• Reduce the symptoms of eczema;
  • Increase appetite;
  • Help with sleep problems;
  • As per some animal studies, it has potential neuroprotective effects against Alzheimer’s disease;
  • Some studies have shown that it could reduce high blood pressure.

CBD oil is usually very well tolerated by most people and side effects can only happen at very large doses or if there is an increased sensitivity to CBD. Possible side effects are nausea, changes in appetite, and diarrhea. You should also know that CBD may react with some medication that you’re taking, therefore, you should always consult with a medical professional for safety reasons.

Bottom Line

The popularity of CBD has been steadily rising ever since its health effects have reached a wider audience. The information that we have now regarding how CBD works with the body’s own endocannabinoid system only illuminates its potential as a valuable supplement. There is still a lot left to discover, but for now, let’s stay curious.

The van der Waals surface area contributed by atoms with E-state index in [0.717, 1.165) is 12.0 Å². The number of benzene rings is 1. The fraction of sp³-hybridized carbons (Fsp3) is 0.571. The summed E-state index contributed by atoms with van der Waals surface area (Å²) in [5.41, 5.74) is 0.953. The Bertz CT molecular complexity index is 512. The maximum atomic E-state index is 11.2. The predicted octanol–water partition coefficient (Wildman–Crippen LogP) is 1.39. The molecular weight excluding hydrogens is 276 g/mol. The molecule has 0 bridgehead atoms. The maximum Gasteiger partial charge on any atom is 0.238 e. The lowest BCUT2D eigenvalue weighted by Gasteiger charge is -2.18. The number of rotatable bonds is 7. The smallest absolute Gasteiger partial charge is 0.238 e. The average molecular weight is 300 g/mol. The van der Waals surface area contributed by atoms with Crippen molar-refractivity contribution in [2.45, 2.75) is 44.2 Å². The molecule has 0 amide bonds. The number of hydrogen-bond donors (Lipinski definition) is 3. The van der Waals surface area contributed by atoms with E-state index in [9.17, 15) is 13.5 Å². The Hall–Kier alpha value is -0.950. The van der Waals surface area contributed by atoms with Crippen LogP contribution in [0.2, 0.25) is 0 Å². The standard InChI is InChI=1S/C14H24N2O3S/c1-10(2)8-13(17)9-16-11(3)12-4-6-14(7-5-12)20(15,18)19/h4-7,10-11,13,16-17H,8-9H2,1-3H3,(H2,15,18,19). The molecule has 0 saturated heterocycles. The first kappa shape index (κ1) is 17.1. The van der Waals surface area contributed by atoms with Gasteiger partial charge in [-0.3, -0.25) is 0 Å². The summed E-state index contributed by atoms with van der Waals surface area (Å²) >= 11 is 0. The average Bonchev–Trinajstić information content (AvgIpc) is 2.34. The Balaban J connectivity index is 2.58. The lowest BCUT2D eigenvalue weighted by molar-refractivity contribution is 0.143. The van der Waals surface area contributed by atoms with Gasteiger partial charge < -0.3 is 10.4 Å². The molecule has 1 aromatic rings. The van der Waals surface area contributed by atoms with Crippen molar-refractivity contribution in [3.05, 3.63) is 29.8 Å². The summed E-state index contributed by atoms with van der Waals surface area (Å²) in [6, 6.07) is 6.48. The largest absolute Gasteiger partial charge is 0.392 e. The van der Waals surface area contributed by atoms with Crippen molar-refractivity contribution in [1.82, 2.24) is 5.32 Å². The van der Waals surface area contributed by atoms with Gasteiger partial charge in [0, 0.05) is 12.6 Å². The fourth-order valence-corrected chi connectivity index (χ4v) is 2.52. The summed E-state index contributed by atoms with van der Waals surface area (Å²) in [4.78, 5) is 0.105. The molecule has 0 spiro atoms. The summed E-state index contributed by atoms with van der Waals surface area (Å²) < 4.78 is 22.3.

Additional Sources

De Laurentiis A, Araujo HA, Rettori V. Role of the endocannabinoid system in the neuroendocrine responses to inflammation. Curr Pharm Des. 2014;20(29):4697-706. doi: 10.2174/1381612820666140130212957. PMID: 24588819.

Lu HC, Mackie K. An Introduction to the Endogenous Cannabinoid System. Biol Psychiatry. 2016;79(7):516-525. doi:10.1016/j.biopsych.2015.07.028

Mackie K. Cannabinoid receptors: where they are and what they do. J Neuroendocrinol. 2008 May;20 Suppl 1:10-4. doi: 10.1111/j.1365-2826.2008.01671.x. PMID: 18426493.

National Center for Biotechnology Information (2020). PubChem Compound Summary for CID 644019, Cannabidiol. Retrieved December 28, 2020 from https://pubchem.ncbi.nlm.nih.gov/compound/Cannabidiol.